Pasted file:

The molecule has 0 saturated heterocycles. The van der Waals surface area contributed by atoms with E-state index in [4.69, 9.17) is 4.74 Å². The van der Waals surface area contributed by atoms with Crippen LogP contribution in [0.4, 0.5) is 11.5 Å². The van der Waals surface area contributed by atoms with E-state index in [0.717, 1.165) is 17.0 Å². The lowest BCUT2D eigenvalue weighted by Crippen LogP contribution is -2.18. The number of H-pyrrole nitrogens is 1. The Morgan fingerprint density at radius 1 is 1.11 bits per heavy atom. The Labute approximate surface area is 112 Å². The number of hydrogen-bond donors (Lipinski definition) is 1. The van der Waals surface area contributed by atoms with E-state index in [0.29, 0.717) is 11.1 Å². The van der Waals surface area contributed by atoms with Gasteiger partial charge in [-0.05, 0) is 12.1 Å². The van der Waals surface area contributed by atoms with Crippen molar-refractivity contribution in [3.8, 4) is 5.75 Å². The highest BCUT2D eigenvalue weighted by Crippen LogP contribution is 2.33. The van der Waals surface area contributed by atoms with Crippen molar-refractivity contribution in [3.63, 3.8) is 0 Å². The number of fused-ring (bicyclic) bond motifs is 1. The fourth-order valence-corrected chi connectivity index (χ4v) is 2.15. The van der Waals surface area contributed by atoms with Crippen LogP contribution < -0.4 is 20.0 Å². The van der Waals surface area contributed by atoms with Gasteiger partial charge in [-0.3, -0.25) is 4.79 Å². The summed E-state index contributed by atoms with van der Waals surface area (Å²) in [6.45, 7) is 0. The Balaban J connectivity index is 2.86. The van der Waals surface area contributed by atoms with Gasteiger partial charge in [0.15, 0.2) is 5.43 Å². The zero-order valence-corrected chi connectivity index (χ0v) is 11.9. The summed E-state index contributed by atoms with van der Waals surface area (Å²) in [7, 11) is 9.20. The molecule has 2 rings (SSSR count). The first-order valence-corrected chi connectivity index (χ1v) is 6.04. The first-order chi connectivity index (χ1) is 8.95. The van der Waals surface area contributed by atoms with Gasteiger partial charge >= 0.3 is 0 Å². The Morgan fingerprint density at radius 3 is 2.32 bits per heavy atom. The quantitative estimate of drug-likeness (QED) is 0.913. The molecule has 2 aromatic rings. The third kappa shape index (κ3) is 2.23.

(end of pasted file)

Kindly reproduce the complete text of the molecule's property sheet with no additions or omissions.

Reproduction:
The molecule has 0 saturated heterocycles. The van der Waals surface area contributed by atoms with E-state index in [4.69, 9.17) is 4.74 Å². The van der Waals surface area contributed by atoms with Crippen LogP contribution in [0.4, 0.5) is 11.5 Å². The van der Waals surface area contributed by atoms with E-state index in [0.717, 1.165) is 17.0 Å². The lowest BCUT2D eigenvalue weighted by Crippen LogP contribution is -2.18. The number of H-pyrrole nitrogens is 1. The Morgan fingerprint density at radius 1 is 1.11 bits per heavy atom. The Labute approximate surface area is 112 Å². The number of hydrogen-bond donors (Lipinski definition) is 1. The van der Waals surface area contributed by atoms with E-state index in [0.29, 0.717) is 11.1 Å². The van der Waals surface area contributed by atoms with Gasteiger partial charge in [-0.05, 0) is 12.1 Å². The van der Waals surface area contributed by atoms with Crippen molar-refractivity contribution in [3.8, 4) is 5.75 Å². The highest BCUT2D eigenvalue weighted by Crippen LogP contribution is 2.33. The van der Waals surface area contributed by atoms with Crippen molar-refractivity contribution in [3.63, 3.8) is 0 Å². The number of fused-ring (bicyclic) bond motifs is 1. The fourth-order valence-corrected chi connectivity index (χ4v) is 2.15. The van der Waals surface area contributed by atoms with Crippen LogP contribution < -0.4 is 20.0 Å². The van der Waals surface area contributed by atoms with Gasteiger partial charge in [-0.3, -0.25) is 4.79 Å². The summed E-state index contributed by atoms with van der Waals surface area (Å²) in [6.45, 7) is 0. The Balaban J connectivity index is 2.86. The van der Waals surface area contributed by atoms with Gasteiger partial charge in [0.15, 0.2) is 5.43 Å². The zero-order valence-corrected chi connectivity index (χ0v) is 11.9. The summed E-state index contributed by atoms with van der Waals surface area (Å²) in [7, 11) is 9.20. The molecule has 2 rings (SSSR count). The first-order valence-corrected chi connectivity index (χ1v) is 6.04. The first-order chi connectivity index (χ1) is 8.95. The van der Waals surface area contributed by atoms with Gasteiger partial charge >= 0.3 is 0 Å². The Morgan fingerprint density at radius 3 is 2.32 bits per heavy atom. The quantitative estimate of drug-likeness (QED) is 0.913. The molecule has 2 aromatic rings. The third kappa shape index (κ3) is 2.23.